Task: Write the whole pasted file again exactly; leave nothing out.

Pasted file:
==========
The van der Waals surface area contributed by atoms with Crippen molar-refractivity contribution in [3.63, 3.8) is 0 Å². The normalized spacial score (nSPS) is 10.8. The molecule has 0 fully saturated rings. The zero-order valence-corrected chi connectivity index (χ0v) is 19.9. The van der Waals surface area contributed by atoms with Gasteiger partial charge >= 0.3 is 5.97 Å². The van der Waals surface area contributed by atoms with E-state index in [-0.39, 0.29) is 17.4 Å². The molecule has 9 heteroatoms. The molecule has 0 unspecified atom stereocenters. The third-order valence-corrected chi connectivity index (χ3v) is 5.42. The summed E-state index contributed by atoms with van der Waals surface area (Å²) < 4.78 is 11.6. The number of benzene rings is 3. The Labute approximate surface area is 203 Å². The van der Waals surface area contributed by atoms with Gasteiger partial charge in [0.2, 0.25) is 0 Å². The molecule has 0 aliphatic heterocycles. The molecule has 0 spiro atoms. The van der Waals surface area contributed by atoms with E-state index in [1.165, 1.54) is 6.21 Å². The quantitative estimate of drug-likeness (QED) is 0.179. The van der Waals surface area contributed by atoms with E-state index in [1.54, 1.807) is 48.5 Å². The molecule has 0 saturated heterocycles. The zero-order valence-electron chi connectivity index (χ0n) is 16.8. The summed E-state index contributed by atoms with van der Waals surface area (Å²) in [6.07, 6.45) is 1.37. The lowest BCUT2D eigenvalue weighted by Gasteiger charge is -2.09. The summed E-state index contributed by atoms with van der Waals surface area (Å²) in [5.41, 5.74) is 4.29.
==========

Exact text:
The van der Waals surface area contributed by atoms with Crippen molar-refractivity contribution in [3.63, 3.8) is 0 Å². The normalized spacial score (nSPS) is 10.8. The molecule has 0 fully saturated rings. The zero-order valence-corrected chi connectivity index (χ0v) is 19.9. The van der Waals surface area contributed by atoms with Gasteiger partial charge >= 0.3 is 5.97 Å². The van der Waals surface area contributed by atoms with E-state index in [-0.39, 0.29) is 17.4 Å². The molecule has 9 heteroatoms. The molecule has 0 unspecified atom stereocenters. The third-order valence-corrected chi connectivity index (χ3v) is 5.42. The summed E-state index contributed by atoms with van der Waals surface area (Å²) < 4.78 is 11.6. The number of benzene rings is 3. The Labute approximate surface area is 203 Å². The van der Waals surface area contributed by atoms with Gasteiger partial charge in [0.2, 0.25) is 0 Å². The molecule has 0 aliphatic heterocycles. The molecule has 0 spiro atoms. The van der Waals surface area contributed by atoms with E-state index in [1.165, 1.54) is 6.21 Å². The quantitative estimate of drug-likeness (QED) is 0.179. The van der Waals surface area contributed by atoms with E-state index in [1.54, 1.807) is 48.5 Å². The molecule has 0 saturated heterocycles. The zero-order valence-electron chi connectivity index (χ0n) is 16.8. The summed E-state index contributed by atoms with van der Waals surface area (Å²) in [6.07, 6.45) is 1.37. The lowest BCUT2D eigenvalue weighted by Gasteiger charge is -2.09. The summed E-state index contributed by atoms with van der Waals surface area (Å²) in [5.41, 5.74) is 4.29.